George F. Will, reviewing Democracy’s Discontent, has described it as “the thinking person’s guide to the current rethinking of the role of government in America”. The thinking person may indeed find himself in agreement with Sandel that America, or indeed anywhere else, can learn important lessons from its past, and that the importance of a network of meaningful communal attachments can hardly be denied. Yet he may well find himself diverging on the origins of the procedural republic, its pervasiveness and its threat. Before we become too critical of the modern age, we might recall an era before liberal neutrality took hold. Slavery and the oppression of women, to name but two processes of which humans have become gradually more ashamed, have historically been opposed not on the grounds that they violated the community’s moral standards – generally, of course the problem was precisely that they reflected those standards – but due to their violation of the demands of procedural equality before the law. Occasionally, the line between the community’s moral code and a collective and ill-founded prejudice is a fine one, too fine to be easily located by the slightly sentimental longing for togetherness of Sandel and his cohorts. Doubtless Democracy’s Discontent will confirm Sandel’s position as the leading communitarian critic of the liberal political philosophy and will become required reading for anyone interested in the liberalcommunitarian debate, but those Americans who genuinely are ‘in search of a public philosophy’ may be well advised to look elsewhere.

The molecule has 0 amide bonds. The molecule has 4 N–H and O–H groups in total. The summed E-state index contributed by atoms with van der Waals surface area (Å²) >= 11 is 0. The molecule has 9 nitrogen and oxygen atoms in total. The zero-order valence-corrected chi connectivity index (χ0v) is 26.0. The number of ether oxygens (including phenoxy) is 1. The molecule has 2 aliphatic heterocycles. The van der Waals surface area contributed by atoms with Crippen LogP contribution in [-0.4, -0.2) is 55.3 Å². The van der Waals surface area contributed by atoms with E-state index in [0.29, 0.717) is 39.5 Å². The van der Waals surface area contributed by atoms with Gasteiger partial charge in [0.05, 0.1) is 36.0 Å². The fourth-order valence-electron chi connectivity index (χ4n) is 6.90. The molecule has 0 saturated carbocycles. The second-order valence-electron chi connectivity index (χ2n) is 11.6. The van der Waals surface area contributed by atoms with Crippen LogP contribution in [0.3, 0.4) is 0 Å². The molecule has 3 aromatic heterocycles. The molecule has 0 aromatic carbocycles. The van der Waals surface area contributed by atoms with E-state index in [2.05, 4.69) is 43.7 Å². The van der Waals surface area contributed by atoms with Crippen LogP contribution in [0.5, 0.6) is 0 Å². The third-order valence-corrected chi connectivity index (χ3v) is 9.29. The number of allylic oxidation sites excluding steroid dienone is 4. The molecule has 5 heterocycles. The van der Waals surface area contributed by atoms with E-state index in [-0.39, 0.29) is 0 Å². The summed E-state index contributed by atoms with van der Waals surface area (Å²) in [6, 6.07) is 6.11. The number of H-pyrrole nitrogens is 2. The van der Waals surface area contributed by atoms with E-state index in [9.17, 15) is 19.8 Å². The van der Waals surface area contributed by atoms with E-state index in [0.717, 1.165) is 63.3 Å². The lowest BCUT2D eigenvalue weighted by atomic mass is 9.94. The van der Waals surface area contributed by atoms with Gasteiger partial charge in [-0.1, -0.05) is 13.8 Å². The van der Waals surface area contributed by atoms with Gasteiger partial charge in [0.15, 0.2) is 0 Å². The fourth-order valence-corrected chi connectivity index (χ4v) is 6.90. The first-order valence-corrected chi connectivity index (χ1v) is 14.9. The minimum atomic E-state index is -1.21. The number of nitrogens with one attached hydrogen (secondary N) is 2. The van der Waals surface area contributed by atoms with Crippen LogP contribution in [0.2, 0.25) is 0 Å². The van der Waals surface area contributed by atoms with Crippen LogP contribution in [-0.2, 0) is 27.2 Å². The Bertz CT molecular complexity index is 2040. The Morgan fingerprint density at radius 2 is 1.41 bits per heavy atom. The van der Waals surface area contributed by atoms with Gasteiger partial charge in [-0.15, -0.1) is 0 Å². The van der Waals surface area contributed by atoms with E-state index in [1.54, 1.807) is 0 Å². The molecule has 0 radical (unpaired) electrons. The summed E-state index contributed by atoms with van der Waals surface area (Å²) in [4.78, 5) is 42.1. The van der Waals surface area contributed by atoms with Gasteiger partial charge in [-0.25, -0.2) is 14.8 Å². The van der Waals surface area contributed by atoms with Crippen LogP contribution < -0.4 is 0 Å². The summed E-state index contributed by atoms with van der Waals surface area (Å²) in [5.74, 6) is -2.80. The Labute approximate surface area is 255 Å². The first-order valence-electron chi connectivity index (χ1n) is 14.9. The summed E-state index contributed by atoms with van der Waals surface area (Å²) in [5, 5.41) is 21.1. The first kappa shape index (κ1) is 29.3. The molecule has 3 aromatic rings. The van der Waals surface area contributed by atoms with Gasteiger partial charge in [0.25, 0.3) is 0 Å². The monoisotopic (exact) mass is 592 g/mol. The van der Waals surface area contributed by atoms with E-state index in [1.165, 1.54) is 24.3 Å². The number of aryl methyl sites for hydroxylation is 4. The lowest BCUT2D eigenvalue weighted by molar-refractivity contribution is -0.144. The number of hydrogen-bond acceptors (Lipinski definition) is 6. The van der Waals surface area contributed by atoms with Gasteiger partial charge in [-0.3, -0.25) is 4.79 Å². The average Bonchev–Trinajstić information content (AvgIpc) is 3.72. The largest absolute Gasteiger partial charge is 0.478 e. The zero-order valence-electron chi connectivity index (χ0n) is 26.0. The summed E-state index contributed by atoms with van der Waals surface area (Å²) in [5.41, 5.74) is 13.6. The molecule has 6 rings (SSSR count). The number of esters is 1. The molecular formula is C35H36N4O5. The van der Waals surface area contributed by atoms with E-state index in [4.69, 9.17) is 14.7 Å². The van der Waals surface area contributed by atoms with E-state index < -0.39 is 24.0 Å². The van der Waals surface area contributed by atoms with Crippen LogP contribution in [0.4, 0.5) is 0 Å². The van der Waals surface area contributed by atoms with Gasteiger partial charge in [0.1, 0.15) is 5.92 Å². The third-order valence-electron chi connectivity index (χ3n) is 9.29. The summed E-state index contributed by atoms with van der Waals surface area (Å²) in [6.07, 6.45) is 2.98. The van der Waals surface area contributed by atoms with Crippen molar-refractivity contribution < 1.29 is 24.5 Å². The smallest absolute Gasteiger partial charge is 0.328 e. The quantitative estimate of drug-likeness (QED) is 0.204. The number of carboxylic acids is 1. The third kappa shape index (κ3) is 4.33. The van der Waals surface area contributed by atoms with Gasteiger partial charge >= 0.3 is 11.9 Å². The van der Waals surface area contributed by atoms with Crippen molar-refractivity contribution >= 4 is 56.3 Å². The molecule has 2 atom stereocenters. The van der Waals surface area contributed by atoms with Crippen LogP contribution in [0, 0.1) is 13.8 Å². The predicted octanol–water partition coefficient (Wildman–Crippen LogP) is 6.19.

© Michael Gough 1997

Michael J. Sandel Democracy’s Discontent: America in Search of a Public Philosophy (Harvard University Press 1996) £15.95 hardback ISBN 0-674-19744-5

Michael Gough is a part-time teacher and PhD student in politics at the University of East Anglia